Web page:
Reactive Arthritis – Reiter’s Syndrome
Werner F. Barth
Reactive arthritis, also called Reiter’s syndrome, is the most common type of inflammatory polyarthritis in young men. It is sometimes the first manifestation of human immunodeficiency virus infection. An HLA-B27 genotype is a predisposing factor in over two thirds of patients with reactive arthritis. The syndrome most frequently follows genitourinary infection with Chlamydia trachomatis, but other organisms have also been implicated. Treatment with doxycycline or its analogs sometimes shortens the course or aborts the onset of the arthritis. Reactive arthritis may also follow enteric infections with some strains of Salmonella or Shigella, but use of antibiotics in these patients has not been shown to be effective. Reactive arthritis should always be considered in young men who present with polyarthritis. Symptoms may persist for long periods and may, in some cases, cause long-term disability. Initial treatment consists of high doses of potent nonsteroidal anti-inflammatory drugs. Patients with large-joint involvement may also benefit from intra- articular corticosteroid injection. (Am Fam Physician 1999;60:499-507.)
In 1984 in Ontario, Canada, an outbreak of Salmonella typhimurium food poisoning occurred among police officers who were serving as security guards during a papal visit.1 Of the 1,608 police officers involved, 432 had acute gastroenteritis. Within three months following the outbreak, 27 of these officers had developed acute arthritis; over the next four months, it resolved in nine of them. The remaining 18 officers had recurrent symptoms or had developed a chronic arthritis on re-evaluation five years later. These officers had developed reactive arthritis, or Reiter’s syndrome. Although this condition was once considered benign and self-limited, that may not always be the case. We review the current understanding of this illness and implications for treatment.
Reactive arthritis is an aseptic inflammatory polyarthritis that usually follows nongonococcal urethritis or infectious dysentery.2 The classic triad of arthritis, urethritis and conjunctivitis does not occur in all patients (Table 1). Onset typically occurs one to three weeks following the infection and may present acutely or insidiously. Urethritis is often symptomatic in male patients, usually with a mucopurulent discharge, but sometimes presents as gross hematuria secondary to hemorrhagic cystitis. In female patients, nonspecific cervicitis may occur. However, in either sex, urethritis may be asymptomatic.
The arthritis preferentially involves the lower extremities, is asymmetric and frequently associated with a “sausage” digit. The patient whose foot and ankle are shown in Figure 1 was a journalist on assignment in Africa who developed dysentery and, two weeks later, presented with fever, weight loss, polyarthritis and a “sausage” toe. The presence of enthesitis, inflammation of the ligaments and tendons at the sites of their insertion into the bone, is a helpful distinguishing characteristic. It causes heel pain, Achilles tendonitis or pain at the insertion of the patella tendon into the tibial tubercle. Very large knee effusions, in excess of 100 mL, are not unusual. When these effusions develop rapidly, they frequently result in popliteal cysts that may rupture and cause a pseudophlebitis syndrome.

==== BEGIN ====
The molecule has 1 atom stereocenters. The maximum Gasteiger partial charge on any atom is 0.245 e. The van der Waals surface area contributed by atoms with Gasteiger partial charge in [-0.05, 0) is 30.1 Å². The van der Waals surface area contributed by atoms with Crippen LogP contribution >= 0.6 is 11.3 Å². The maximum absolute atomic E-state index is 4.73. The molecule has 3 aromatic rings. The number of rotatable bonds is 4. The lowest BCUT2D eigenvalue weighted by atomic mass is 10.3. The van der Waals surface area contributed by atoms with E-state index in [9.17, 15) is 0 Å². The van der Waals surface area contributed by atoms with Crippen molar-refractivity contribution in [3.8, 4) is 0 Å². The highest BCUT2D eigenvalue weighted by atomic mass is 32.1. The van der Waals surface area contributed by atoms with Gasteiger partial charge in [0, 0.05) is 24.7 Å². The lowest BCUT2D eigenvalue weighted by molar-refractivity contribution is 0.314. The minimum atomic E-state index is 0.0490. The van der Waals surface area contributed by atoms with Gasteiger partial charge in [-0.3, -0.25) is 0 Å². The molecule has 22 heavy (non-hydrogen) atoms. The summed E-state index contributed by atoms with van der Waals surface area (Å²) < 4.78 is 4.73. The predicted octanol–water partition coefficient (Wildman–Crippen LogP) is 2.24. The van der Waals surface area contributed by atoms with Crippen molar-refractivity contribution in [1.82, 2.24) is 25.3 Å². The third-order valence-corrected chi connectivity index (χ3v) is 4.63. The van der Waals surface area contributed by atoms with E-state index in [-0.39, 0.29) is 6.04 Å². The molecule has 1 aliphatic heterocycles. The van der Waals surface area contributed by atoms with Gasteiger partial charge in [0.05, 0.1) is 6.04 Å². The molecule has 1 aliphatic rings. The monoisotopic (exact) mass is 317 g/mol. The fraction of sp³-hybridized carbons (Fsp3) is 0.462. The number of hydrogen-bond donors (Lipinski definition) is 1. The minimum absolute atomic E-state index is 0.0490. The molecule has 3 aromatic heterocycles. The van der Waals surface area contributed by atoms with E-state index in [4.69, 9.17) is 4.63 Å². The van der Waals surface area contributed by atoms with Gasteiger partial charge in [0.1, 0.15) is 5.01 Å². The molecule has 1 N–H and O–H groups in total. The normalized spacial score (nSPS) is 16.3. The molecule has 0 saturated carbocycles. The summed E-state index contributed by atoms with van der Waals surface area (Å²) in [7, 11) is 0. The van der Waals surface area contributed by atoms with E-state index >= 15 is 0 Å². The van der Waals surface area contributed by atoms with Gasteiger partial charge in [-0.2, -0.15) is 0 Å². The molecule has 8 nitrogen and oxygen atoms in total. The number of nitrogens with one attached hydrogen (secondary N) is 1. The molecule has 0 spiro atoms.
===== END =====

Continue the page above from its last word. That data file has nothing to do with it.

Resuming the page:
Low back pain is common and is often secondary to inflammatory sacroiliitis. Conjunctivitis is frequently mild, transient and easily missed. Iritis is characteristic of more persistent and chronic disease. Helpful diagnostic skin lesions include keratoderma blennorrhagica, balanitis circinata and painless oral ulcers. Fever and weight loss may be marked.
Cardiac involvement is infrequent; when present, it is characterized by aortic valvular insufficiency and conduction disturbance sometimes leading to heart block.3 Laboratory abnormalities are nonspecific and include anemia, an elevated erythrocyte sedimentation rate or an elevated C-reactive protein level. Examination of joint fluid reveals inflammatory synovitis with 15,000 to 30,000 white blood cells per mm3 (15 to 30 3 109 per L), two thirds of which are typically neutrophils. The joint fluid glucose level is normal, and crystals are not present.
Reactive arthritis is the most common type of inflammatory polyarthritis in young men. Gonococcal arthritis is more often characterized by acute onset with migratory polyarthralgia that settles in one or more joints and is sometimes associated with tenosynovitis in the small joints of the hands.4 A helpful diagnostic clue to gonococcal arthritis is the presence of a pustule with an erythematous base on the hand or foot. Gouty arthritis often affects older men, typically with podagra and severe attacks that are usually limited to a matter of days.
Patients with reactive arthritis and high fever may mimic Still’s disease or rheumatic fever. Those with Still’s disease will be quite ill, with a high, spiking fever occurring in a double quotidian pattern. A fine evanescent rash on the trunk and marked leukocytosis help to further distinguish the patient with Still’s disease. Patients with rheumatic fever tend to present with debilitating migratory polyarthritis and manifest a dramatic and prompt response to treatment with salicylates.